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Proposed toll lane project moves forward; some taxpayers object


The state of North Carolina is planning to use some of your taxpayer money to pay for toll roads just outside the Queen City. Monday night, nearly 150 angry taxpayers showed up to protest the state’s plan.

If the state continues to move forward, the high occupancy vehicle (HOV) lane from Brookshire Blvd north would transform into a toll lane. Construction workers would build an additional lane as well. The two new toll lanes would stretch from Brookshire Blvd to Exit 28. From Exit 28 to Exit 36, crews would add one toll lane in each direction.

“They need to widen the road. The HOV lanes are empty people don’t want to use them,” said Huntersville resident Carole Gibbons.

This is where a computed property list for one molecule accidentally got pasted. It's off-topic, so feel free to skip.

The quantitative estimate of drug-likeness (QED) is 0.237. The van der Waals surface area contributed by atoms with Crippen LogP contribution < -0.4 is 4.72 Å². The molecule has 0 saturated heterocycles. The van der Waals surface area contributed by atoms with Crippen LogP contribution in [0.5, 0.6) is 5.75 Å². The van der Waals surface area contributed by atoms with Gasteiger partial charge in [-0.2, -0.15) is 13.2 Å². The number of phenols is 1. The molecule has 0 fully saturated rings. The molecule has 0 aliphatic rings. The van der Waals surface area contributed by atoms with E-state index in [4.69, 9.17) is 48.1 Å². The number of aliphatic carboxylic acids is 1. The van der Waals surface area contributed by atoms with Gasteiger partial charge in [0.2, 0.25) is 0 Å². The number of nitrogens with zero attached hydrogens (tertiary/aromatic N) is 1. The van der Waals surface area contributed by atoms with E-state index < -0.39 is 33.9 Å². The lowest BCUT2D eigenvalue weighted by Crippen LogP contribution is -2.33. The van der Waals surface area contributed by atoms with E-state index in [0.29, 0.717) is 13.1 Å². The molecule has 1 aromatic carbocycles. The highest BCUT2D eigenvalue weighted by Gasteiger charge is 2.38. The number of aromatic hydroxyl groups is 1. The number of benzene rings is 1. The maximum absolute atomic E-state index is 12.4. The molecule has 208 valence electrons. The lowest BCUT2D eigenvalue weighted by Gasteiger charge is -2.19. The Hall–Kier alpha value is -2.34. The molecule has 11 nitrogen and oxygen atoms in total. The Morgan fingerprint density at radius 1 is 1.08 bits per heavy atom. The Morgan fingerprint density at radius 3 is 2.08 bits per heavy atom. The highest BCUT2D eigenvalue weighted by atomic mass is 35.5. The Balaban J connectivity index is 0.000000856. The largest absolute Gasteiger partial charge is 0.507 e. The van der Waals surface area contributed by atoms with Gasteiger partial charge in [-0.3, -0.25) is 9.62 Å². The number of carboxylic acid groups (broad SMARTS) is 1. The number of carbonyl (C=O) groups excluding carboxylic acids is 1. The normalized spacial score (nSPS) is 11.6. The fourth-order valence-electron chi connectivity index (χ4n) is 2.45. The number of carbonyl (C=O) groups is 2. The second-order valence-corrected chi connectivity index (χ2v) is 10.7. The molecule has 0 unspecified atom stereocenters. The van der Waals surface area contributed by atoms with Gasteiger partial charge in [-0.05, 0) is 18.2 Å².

Gibbons and the group Widen I-77 met to protest plans to add any toll lanes, and use existing gas tax money to fund the project.

“It’s (our gas tax) going to other parts of the state. They need to start looking towards Charlotte,” Gibbons said.

But Cornelius Mayor Pro Tem Chuck Travis says the camera operated toll lanes would guarantee the widening to happen, and decades sooner.

“It’s funding for today,” he said.

DOT officials estimate the project to cost between $500 and $550 million. State, federal, and taxpayer money would pay for $110 to $170 of the project. The rest would come from private sources.

“Does it solve congestion? Yes,” Travis said.

A spokesman with the state DOT says officials are constantly making changes to their plan and nothing is set in stone, though the state is moving forward with the current plan. Drivers with three or more in the car would not have to pay any tolls.

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